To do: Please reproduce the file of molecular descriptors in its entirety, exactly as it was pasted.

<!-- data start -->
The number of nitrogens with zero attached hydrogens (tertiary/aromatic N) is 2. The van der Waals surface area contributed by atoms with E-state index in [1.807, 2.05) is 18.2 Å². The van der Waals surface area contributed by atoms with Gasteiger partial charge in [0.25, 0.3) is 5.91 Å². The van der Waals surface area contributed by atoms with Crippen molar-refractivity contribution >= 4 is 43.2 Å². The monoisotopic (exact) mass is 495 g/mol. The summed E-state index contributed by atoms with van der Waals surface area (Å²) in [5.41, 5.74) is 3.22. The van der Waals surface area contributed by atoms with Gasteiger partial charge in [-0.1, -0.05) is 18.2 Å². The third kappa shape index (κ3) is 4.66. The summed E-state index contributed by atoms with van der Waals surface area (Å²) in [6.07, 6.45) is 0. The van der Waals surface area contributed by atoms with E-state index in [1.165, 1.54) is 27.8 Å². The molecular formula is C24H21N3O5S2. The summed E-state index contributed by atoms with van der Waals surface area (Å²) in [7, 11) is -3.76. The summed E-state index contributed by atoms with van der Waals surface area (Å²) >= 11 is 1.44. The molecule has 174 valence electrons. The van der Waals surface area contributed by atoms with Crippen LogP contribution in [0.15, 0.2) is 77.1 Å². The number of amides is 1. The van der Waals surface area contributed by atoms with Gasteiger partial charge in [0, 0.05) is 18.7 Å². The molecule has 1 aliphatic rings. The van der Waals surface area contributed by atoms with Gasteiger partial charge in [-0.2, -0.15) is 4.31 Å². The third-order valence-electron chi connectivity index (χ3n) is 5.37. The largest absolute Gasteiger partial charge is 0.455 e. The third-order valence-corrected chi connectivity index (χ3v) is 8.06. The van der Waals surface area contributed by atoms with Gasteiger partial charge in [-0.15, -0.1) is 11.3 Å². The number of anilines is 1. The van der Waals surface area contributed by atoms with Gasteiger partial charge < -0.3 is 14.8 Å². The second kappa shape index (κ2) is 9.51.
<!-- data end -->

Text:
The number of nitrogens with zero attached hydrogens (tertiary/aromatic N) is 2. The van der Waals surface area contributed by atoms with E-state index in [1.807, 2.05) is 18.2 Å². The van der Waals surface area contributed by atoms with Gasteiger partial charge in [0.25, 0.3) is 5.91 Å². The van der Waals surface area contributed by atoms with Crippen molar-refractivity contribution >= 4 is 43.2 Å². The monoisotopic (exact) mass is 495 g/mol. The summed E-state index contributed by atoms with van der Waals surface area (Å²) in [5.41, 5.74) is 3.22. The van der Waals surface area contributed by atoms with Gasteiger partial charge in [-0.1, -0.05) is 18.2 Å². The third kappa shape index (κ3) is 4.66. The summed E-state index contributed by atoms with van der Waals surface area (Å²) in [6.07, 6.45) is 0. The van der Waals surface area contributed by atoms with E-state index in [1.165, 1.54) is 27.8 Å². The molecular formula is C24H21N3O5S2. The summed E-state index contributed by atoms with van der Waals surface area (Å²) in [7, 11) is -3.76. The summed E-state index contributed by atoms with van der Waals surface area (Å²) >= 11 is 1.44. The molecule has 174 valence electrons. The van der Waals surface area contributed by atoms with Crippen LogP contribution in [0.15, 0.2) is 77.1 Å². The number of amides is 1. The van der Waals surface area contributed by atoms with Gasteiger partial charge in [0, 0.05) is 18.7 Å². The molecule has 1 aliphatic rings. The van der Waals surface area contributed by atoms with Gasteiger partial charge in [-0.2, -0.15) is 4.31 Å². The third-order valence-electron chi connectivity index (χ3n) is 5.37. The largest absolute Gasteiger partial charge is 0.455 e. The third-order valence-corrected chi connectivity index (χ3v) is 8.06. The van der Waals surface area contributed by atoms with Gasteiger partial charge in [-0.15, -0.1) is 11.3 Å². The number of anilines is 1. The van der Waals surface area contributed by atoms with Gasteiger partial charge < -0.3 is 14.8 Å². The second kappa shape index (κ2) is 9.51.